9 Marketing Design Tips Every Non-Designer Should Know


How does someone with no formal graphic design training wind up creating a wildly popular graphic design app?

Christopher is the CEO and cofounder of Snappa, an incredibly easy graphic design tool that allows anyone (but especially marketers) to create beautiful ads and illustrations for the web. Users start with templates or blank canvases, then point and click to make things like blog images, banner ads, social media posts, and email graphics come to life.

We’re big fans of Snappa at Leadpages. So I got Christopher on the phone the other day to learn about the Snappa story and seek out his advice for marketers who find themselves in the position he was in before founding Snappa.

As a marketer, he knew that adding high-quality imagery to tweets, ads, and articles could easily double the success of any given piece of content. But most design software options he researched were “trying to cater more to designers,” he recalled. As someone who, like most of us, had never been to design school, he wasn’t thrilled about swallowing the price and learning curve of Photoshop or one of its competitors.

Some people might have given up and reached for MS Paint at that point, but Christopher saw an opportunity. With Marc Chouinard as his cofounder and CTO, he created Snappa. Soon after, they hired a graphic designer to create artist-approved templates for assets ranging from LinkedIn ads to Pinterest pins.

The result was a simple (and, I can personally attest, very fun) tool that, Christopher said, is geared for “people like myself who want to create good-looking stuff but who aren’t trying to become designers.”

That includes everyone from marketers and social media managers on corporate teams to jack-of-all-trades solopreneurs. Snappa has also increasingly been taken up by influential bloggers such as Sujan Patel and companies including SEMRush, which has used it to create on-the-fly graphics for its popular Twitter chats.

Even if you don’t need any technical design skills to use a tool like Snappa, you’ll still get better results with your marketing images if you learn to develop an eye for good design. With that in mind, Christopher gave me his top 9 beginner-friendly design rules to live by. As a non-designer myself, I put some of them into action using Snappa to create the examples you’ll see below.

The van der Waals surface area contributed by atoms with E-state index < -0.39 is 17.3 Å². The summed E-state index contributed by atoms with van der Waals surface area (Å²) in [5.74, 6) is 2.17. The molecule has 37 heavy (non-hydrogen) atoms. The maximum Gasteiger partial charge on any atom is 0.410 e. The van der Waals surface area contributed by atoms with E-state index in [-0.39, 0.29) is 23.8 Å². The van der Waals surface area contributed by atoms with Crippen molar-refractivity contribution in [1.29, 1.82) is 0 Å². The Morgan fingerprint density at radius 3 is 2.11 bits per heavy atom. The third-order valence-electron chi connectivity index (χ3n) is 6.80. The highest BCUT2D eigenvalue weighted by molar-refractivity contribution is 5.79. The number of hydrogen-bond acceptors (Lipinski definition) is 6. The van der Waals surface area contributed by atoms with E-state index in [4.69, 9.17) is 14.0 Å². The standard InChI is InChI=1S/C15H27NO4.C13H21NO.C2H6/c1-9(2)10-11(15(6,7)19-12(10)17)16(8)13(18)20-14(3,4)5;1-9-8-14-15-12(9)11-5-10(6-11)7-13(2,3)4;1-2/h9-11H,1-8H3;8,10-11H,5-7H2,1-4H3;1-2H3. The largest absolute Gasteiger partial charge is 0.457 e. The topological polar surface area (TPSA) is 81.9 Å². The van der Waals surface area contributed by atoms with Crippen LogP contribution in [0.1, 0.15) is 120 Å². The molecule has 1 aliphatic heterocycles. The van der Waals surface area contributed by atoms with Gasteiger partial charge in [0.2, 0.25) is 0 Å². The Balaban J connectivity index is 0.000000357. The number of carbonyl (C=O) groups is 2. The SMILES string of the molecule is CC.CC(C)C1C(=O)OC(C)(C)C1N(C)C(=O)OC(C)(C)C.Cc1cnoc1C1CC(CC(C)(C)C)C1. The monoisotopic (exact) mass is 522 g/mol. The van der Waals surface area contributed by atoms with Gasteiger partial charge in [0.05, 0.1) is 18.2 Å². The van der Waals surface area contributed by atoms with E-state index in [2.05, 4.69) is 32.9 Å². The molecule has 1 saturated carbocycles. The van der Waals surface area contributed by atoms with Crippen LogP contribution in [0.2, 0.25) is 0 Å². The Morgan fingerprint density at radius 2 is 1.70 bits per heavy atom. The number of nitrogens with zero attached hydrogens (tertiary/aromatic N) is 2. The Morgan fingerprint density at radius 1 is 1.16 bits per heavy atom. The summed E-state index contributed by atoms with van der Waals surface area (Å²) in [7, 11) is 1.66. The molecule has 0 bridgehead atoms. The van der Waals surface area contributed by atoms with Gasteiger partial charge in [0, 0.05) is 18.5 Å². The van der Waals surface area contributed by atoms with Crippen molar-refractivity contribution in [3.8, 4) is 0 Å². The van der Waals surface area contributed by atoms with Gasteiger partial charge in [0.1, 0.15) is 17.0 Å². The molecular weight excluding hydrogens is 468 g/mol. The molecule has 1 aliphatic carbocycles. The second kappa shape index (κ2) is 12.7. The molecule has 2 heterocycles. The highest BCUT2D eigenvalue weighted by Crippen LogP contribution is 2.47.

1. Keep it simple.

“If you look at modern design—Apple’s a great example—it’s very simple and very clean,” Christopher said.

Assuming your brand isn’t yet iconic, simplicity can serve as a sort of shortcut to credibility. For instance, if you were looking for reliable fitness advice, would you be more inclined to click on this …

pt 1 good

… or this?

pt 1 bad

“Not too much text, not too many icons all over the place” is Christopher’s recipe for a graphic that’s clickable instead of confusing. This rule applies even to the core pages of your website: “If you have a splash page, it doesn’t need to have a carousel of all kinds of images,” he recommended. “You want something really clear and straight to the point and tailored.”

The next time you create an image, look at every element and ask yourself: do I really need that?

2. Use contrasting colors.

Contrast “makes it easy and pleasurable to read” your design, Christopher said. If you do nothing else, it’s crucial to make sure that the text on your images is immediately legible: dark text on light backgrounds or vice versa.

This can be tricky when you’re working with a background photo that has both dark and light areas. You could carefully place your text around different elements of the photo, but there is an easier option: use a translucent overlay (as in the first image above). This way, you get the contrast of a solid background with the visual interest and branding potential of a photo background.

3. Limit yourself to 1 or 2 fonts.

If you’re using Snappa or another design tool, you probably have access to dozens—even hundreds—of fonts. It can be tempting to use a new font for every part of your text, but put them all together and your image is likely to have a chaotic feel.